As soon as I was out, I ran towards the closest house on fire that I could see. I wished, hoped, prayed that it wasn’t Marie’s house, but, as I approached, I realized that it was. The people moving around outside weren’t any that I recognized. At all. They didn’t look like anyone that lived around here, or even would live around here. Their skin was much lighter than the deep brown of all that lived in this village and its surrounding area, and they moved so… quickly. Lithely, even.
As soon as I came to the house and the people, I knew two things. One was that I should not have come. They might have not seen my house had I not come from that direction. The second was that these were the vethani.
For some reason, out village had seemed to avoid any encounters or conflicts with the vethani. We had only heard of them from other villages, and that was more than enough for us.
The vethani often acted as assassins, usually hired by politicians in the cities who needed people to die. They, purportedly, had never had a failed assassination. The only thing was that they didn’t always leave the person who hired them alive for long, either. It was rumored that they could kill people just by thinking about it, which was obviously far-stretched. It was clear, though, that they were incredibly dangerous, and that was when they had a job.
When they didn’t, they roamed from city to city and village to village. They would rob the houses and kill people, sometimes if they got in their way, sometimes just for the hell of it.
And now they were here. They seemed to also enjoy burning things. There was no doubt that Marie was dead. I knew that I should feel some emotion for her death, but any emotion at the time seemed impossible. There was nothing I could do, the unthinkable had happened, the vethani had come. I suppose, deep down, that had always been my one true fear, no doubt many people’s one true fear, though for some reason it had never actually occured to me that I feared it happening. It was like having your house robbed. You knew it happened to other people, but for some reason, you never even consider it happening to you.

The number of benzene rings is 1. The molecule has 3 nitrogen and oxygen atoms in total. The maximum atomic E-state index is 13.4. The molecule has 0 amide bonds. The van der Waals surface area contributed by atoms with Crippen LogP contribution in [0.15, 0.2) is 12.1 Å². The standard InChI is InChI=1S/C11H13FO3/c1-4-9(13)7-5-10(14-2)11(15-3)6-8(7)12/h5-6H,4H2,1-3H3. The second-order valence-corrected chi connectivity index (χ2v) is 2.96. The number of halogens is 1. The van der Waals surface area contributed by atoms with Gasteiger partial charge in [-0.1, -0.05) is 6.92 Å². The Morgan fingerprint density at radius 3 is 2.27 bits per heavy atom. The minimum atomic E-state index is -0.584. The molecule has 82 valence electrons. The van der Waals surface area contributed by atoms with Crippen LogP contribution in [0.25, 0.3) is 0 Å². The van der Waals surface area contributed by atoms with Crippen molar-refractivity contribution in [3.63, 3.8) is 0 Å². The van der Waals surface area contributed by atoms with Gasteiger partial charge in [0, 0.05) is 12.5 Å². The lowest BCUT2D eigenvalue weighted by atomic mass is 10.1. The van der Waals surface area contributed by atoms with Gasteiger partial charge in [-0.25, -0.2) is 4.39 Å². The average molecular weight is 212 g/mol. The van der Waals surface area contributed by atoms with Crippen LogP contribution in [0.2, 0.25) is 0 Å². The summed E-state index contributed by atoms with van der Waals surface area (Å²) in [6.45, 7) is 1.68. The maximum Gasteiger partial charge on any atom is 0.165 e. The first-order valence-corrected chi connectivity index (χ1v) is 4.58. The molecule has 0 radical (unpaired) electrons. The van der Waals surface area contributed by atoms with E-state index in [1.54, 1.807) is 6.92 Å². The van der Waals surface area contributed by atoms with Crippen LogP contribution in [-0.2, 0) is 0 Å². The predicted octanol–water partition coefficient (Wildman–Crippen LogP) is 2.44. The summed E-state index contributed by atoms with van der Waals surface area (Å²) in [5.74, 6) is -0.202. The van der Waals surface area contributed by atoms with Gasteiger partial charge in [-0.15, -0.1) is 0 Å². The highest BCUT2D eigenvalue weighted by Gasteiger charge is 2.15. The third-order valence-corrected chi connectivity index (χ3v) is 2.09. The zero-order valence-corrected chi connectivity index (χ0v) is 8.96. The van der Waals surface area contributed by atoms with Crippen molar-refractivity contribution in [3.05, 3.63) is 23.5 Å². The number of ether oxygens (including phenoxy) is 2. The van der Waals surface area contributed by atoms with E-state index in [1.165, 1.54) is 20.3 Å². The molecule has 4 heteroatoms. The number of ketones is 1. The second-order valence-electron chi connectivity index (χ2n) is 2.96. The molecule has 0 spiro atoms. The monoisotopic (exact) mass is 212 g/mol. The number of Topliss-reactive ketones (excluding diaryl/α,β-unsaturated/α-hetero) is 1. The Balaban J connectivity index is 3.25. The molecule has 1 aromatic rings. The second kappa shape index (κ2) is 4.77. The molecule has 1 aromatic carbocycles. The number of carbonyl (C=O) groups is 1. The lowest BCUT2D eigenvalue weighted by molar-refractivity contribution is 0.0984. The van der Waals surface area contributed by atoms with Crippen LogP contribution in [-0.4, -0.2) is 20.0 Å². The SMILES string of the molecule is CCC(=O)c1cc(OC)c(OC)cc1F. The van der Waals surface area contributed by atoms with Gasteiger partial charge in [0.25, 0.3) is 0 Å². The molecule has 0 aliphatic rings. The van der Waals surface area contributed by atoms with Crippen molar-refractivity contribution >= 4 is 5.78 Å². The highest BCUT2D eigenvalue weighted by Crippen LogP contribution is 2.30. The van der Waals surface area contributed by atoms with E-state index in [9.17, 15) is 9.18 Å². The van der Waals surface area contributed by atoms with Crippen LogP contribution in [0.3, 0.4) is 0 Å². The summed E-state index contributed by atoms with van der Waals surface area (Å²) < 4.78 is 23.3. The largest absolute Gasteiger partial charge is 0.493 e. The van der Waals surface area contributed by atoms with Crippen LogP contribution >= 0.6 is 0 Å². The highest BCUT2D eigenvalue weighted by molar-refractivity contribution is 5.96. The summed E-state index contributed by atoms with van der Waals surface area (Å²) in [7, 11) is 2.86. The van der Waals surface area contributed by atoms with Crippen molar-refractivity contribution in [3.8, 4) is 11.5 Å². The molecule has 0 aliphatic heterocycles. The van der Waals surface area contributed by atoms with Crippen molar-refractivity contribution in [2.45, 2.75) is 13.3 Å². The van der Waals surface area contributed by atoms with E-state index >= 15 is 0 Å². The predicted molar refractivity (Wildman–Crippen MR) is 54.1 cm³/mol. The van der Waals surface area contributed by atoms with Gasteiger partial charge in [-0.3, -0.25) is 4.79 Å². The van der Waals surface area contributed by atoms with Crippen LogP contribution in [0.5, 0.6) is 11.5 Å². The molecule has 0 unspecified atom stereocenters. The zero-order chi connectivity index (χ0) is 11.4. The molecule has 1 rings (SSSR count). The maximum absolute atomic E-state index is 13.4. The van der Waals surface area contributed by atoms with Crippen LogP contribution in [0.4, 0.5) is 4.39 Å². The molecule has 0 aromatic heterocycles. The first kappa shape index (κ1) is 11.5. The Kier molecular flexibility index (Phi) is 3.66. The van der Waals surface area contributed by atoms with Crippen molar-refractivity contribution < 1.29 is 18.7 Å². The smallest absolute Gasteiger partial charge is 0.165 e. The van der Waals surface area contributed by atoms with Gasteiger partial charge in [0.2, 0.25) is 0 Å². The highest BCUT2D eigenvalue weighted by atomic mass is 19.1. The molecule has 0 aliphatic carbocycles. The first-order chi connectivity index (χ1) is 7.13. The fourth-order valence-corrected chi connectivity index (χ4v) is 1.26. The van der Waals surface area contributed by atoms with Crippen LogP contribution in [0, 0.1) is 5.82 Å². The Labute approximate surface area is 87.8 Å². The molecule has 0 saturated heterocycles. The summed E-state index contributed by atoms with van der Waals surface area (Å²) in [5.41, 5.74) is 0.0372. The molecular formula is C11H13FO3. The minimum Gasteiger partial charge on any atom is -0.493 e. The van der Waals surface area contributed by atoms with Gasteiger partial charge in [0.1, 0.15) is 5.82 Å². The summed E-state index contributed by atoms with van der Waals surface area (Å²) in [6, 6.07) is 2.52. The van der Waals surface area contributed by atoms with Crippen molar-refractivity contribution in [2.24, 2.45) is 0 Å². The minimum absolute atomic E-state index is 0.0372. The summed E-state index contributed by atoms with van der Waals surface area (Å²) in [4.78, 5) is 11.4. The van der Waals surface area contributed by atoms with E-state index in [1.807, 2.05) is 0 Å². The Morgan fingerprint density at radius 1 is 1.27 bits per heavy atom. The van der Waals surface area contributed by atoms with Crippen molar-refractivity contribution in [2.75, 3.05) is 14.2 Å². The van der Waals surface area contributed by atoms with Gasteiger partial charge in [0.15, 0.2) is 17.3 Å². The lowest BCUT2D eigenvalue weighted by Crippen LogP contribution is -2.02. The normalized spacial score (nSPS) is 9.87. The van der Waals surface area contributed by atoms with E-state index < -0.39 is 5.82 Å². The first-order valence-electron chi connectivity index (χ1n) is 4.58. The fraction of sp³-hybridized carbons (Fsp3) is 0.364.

But it does. And it just had. The two vethani – I thought it was one man and one woman, though I couldn’t tell – crept forward towards me. No doubt they would kill me then raid my house and farm.
They each drew four small knives, two in each hand, without a hestitation in their approach. The fire glinted off of their teeth.
I realized I was crushing the bread in my hands. In some ridiculous act of desparation, I held it out to them, pleading for my life with it as the bargaining chip. They did not sway.
Then, a voice came from behind them, sharp, but definitely of someone older than them. They halted, and stood upright. I realized then that they were surprisingly short, several inches shorter than me, I being only of an average height.
They pulled apart and let the owner of the voice through. He was, indeed, much older than they, walking with a hunch that seemed partially faked. Though his skin was old, his lean muscles still looked firm and ready to strike. He carried a stick, using it as a crutch, though I doubted whether he actually needed it.
His eyes were squinted, looking at me dubiously. He began a slow walk around me, then nodded.
The two vethani put their knives away and came to stand on either side of me, grasping my shoulders and arms. It was, as I had thought, a man and a woman, though their body shapes and sizes were very similar. Very lean, with shoulders and hips almost the same width. Both of them had their hair cut eye-level.
Their hold on my arms and shoulders was firm, and I walked forward at a slow pace when they pushed me along. The older vethani turned and walked in front. We slowly walked toward and through the town, past the fire, screaming, and death. There was no exaggeration in what people had reported of the vethani. They were completely and utterly ruthless. As we walked, though, more and more vethani from in the town left what they were doing and joined the group. We walked out of town, progressing at the same slow rate.
We proceeded through the dark desert. The warmth from the sand was the only thing that took the chill out of the wind; over the desert in the night blew a sharp, cold wind, a stark contrast to the hot, dry one that existed during the day.
I wished that I had brought my coat with me. My work clothes were meant to breathe, not to keep heat in. The breeze blew through them effortlessly, chilling the sweat that covered me. That cold wasn’t the only thing to cause me to shake and my teeth to chatter, though.